If you’re putting yourself out there and attending a marketing or tech conference, also consider the online elements, for instance, LinkedIn, which you could explore. Many people believe in one or the other, but a combined approach is extremely powerful. Once you have met someone, make an effort to look them up online and follow up with a meeting request if you are interested in creating a further relationship. Your networking circle will not be complete if you aren’t making use of both offline and online networking in your community and the industry at large.

Related: Great Places To Take Your Clients When Networking

Provide more than you take

Don’t be a taker. People try and stay away from these types of people once they know who you are and feel sceptical about the interest you’re showing in them. While you might genuinely be interested in seeking advice on an innocent level, it can quickly give you a bad name if people spread their feelings about your motives. So, in order to avoid this, be willing to give. Of course, you need to limit your “free” offerings once you’ve met with someone new, but keep that opportunity open in the beginning. Show people that you’re willing to offer them information or free trials for their time. When people see that you’re not just taking what you can get your hands on, they will start to give you their attention.

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The 12 x 12 x 12 Rule For Successful Networking

If you follow the three parts of this rule carefully, you can learn to network successfully.

Brian Hilliard




The following excerpt is from Ivan Misner, Ph.D. and Brian Hilliard’s book Networking Like a Pro. Buy it now from Amazon.

Perception is reality. How many times have you heard that saying? Probably enough to know that the way you’re perceived really does affect the business you conduct (or don’t conduct) with other people. This is especially true when it comes to networking and meeting someone for the first time, and this is where the 12 x 12 x 12 rule becomes so important.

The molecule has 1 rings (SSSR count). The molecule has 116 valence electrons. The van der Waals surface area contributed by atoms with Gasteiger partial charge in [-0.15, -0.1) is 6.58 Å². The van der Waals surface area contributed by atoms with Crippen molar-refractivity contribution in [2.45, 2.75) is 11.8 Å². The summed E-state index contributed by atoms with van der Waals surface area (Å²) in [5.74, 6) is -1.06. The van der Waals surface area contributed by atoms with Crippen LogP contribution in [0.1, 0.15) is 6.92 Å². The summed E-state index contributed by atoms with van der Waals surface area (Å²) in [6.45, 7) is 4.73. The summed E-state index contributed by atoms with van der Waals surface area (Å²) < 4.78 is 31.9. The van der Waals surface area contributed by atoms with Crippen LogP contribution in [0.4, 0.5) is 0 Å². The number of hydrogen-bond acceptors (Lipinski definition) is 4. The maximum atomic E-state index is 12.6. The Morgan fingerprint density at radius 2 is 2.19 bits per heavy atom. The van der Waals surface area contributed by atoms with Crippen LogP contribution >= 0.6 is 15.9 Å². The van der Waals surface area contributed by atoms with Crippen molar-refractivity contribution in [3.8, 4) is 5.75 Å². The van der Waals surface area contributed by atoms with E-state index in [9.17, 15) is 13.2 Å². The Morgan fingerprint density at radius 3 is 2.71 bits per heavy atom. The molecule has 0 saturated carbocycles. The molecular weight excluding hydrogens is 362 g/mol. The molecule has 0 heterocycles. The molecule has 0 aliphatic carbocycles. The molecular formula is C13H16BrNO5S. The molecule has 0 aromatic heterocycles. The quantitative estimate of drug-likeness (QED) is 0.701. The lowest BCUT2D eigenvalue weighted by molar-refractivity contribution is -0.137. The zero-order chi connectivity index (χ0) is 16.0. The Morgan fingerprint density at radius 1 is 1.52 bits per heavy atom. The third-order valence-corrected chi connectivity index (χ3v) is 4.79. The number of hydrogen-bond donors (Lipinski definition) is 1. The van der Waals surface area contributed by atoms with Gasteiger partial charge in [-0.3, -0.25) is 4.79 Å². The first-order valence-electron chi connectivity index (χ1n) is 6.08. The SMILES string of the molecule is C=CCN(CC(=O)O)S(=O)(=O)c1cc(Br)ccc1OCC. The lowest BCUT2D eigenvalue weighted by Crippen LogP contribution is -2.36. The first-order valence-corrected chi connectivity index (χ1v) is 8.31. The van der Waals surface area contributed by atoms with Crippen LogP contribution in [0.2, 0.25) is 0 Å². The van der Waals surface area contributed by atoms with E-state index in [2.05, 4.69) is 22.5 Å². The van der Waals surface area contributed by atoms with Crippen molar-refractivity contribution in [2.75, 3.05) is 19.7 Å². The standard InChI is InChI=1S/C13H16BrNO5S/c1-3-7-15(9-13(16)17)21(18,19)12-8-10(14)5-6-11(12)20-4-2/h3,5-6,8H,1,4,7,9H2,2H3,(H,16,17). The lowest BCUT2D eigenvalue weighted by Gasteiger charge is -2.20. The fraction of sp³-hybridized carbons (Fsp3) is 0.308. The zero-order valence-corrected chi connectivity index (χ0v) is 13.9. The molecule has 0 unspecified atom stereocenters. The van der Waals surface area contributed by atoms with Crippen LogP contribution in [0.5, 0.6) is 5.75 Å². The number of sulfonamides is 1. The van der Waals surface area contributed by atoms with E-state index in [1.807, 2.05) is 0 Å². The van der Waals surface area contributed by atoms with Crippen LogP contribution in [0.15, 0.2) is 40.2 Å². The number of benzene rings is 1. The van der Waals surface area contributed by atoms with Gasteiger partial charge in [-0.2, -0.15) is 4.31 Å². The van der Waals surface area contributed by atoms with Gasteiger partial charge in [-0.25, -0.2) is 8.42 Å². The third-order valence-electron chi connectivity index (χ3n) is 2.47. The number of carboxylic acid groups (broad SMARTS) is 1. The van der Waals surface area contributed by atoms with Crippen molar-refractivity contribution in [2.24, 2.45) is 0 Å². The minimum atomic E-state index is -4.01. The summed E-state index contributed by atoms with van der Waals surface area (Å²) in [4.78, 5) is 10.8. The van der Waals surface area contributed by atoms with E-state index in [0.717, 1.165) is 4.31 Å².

Basically, this rule involves three questions:

  1. How do you look from 12 feet away? Do you look the part?
  2. How do you come across from 12 inches away? Does your attitude and body language reflect what they first saw?
  3. What are the first 12 words out of your mouth?

What we’re talking about is how important it is to create the right perception of yourself and your business.

Let’s face it: As a businessperson, you’ve got a lot going on. But, most prospects don’t care how much you’ve got going on or how many balls you have in the air. They just want to know if you’re a potential solution to a problem they have, and their initial perception of you goes a long way in making that determination.

The same is true for potential referral partners.

They want to know if they can trust you with their referrals – people (and sometimes clients) with whom they have a good relationship. Do you have your act together so you won’t jeopardise their good name when they refer business to you? Right or wrong, their initial perception of you is going to play a large part in answering that question.